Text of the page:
Elec­tro: The Beat That Won’t Be Beaten

May, 1984: Rapid and solid, fast and frantic, the Electro beat is the new Sound of the City – as stimulating as the urban jungle that spawned it.

To cel­e­brate the long-await­ed return of The Face, we have select­ed a stand-out sto­ry from each year of our exten­sive archive, from 1980 to 2004.

Remembered by photographer Steve Pyke

Hip-hop was only just kick­ing off in the UK, and I’d been asked to pho­to­graph a num­ber of bands for the NME, both in the UK and in the States, and in New York par­tic­u­lar­ly. And these Soul Son­ic Rock­ers were com­ing over from New York for a gig in Brix­ton, and [Fea­tures Edi­tor] Paul Ram­bali asked me if I could do a series of pho­tographs for an extend­ed piece about them and the dance that they did: break­ing. He want­ed me to do some­thing in an exper­i­men­tal way, and I imme­di­ate­ly thought of these pic­tures of Ead­weard Muy­bridge. He shot ear­ly pho­tographs of hors­es run­ning, with mul­ti­ple expo­sures but on the same frame. So what I thought we could do is shoot in the stu­dio against a black back­ground, and shoot with a strobe light that would fire off six lights in a sec­ond. So six in a sec­ond would give you six dif­fer­ent frames, a series of move­ments in one sec­ond. So each frame, each pic­ture that you’re look­ing at there, rep­re­sents a sec­ond of move­ment with those break­dancers. They came in and did their thing, and I showed them two or three Polaroids of each break­dancer, and they real­ly liked the idea. They were play­ing their music on their beat­box, and they were break­danc­ing to it. It was a lot of fun – all the shoots I did for The Face were a lot of fun. Paul and [Edi­tor] Nick Logan and [Design­er] Neville Brody gave pho­tog­ra­phers and writ­ers cre­ative license and left you alone to do what you do, which was great. It had a mas­sive impact on my career.”

Steve Pyke is one of the lead­ing por­trait pho­tog­ra­phers of his pro­fes­sion. Through­out his career he has devel­oped, fund­ed and pub­lished a num­ber of per­son­al projects, and has pub­lished nine books. In 2004 he received an MBE for his ser­vices to the Arts. In 2006 he was made a Friend of the Roy­al Pho­to­graph­ic Soci­ety. Steve lives and works in New Orleans.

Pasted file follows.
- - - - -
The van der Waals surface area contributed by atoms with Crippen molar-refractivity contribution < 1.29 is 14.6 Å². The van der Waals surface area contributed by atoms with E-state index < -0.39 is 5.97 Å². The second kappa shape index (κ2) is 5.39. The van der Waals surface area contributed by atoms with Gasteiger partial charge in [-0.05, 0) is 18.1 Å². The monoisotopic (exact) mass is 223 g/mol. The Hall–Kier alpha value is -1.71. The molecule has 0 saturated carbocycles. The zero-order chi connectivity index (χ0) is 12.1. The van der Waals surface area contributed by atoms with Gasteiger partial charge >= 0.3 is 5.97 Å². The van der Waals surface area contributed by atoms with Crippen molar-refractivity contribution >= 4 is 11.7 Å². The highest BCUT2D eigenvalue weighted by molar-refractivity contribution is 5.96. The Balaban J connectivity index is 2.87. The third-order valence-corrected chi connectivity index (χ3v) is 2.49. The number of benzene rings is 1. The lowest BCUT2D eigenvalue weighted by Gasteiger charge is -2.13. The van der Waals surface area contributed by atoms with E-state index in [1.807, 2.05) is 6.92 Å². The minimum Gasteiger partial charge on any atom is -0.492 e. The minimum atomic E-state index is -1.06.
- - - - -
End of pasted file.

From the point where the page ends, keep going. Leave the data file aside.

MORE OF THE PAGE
pyke​-eye​.com

Rapid and sol­id, fast and fran­tic, the Elec­tro beat is the new Sound of the City – as stim­u­lat­ing as the urban jun­gle that spawned it. Dis­missed as a craze, a nov­el­ty, denounced as sin­is­ter robot music devoid of real’ emo­tion, it proved to be a tough seed that took root on England’s pave­ments. And with it came a style and an atti­tude; a zany impro­vi­sa­tion on the dig­i­tal pulse of the age. David Toop tracks the rise of the Beat Box and asks: Wotup­s­ki, Bug Byte? Paul Ram­bali meets the Future Tribe, the B-Boys. B for British. Pho­tographs by Steve Pyke and Patri­cia Bates.

PHASE 1: THE HIP-HOP WON’T STOP

Trevor Birch is a B-Boy. That’s B’ for Bad, Beau­ti­ful, Black, Break­ing, the Bronx. But in Trevor’s case, B’ for British. He couldn’t tell you which sub­way line leads to the New York bor­ough north of the Harlem riv­er that has giv­en him, at 18 in East Lon­don, an activ­i­ty, an iden­ti­ty. But he has heard the records, seen the look, knows the moves.

He prac­tis­es them up to four hours a day, dur­ing lunch breaks at the Com­mu­ni­ty Project where he works with his old school-friend Gen­giz Ozka­di paint­ing murals, and lat­er in the evening in the bed­room at Ozkadi’s coun­cil home. To records like New­cleus’ Jam On It and One For The Tre­ble by Davy DMX, taped from Radio Invic­ta on Sun­day nights because they can’t afford to buy the records – thus pirat­ing the pirates – they rehearse the flam­boy­ant ges­tures of a satel­lite sub­cul­ture, danc­ing a zany impro­vi­sa­tion on the micro-elec­tron­ic pulse of the age.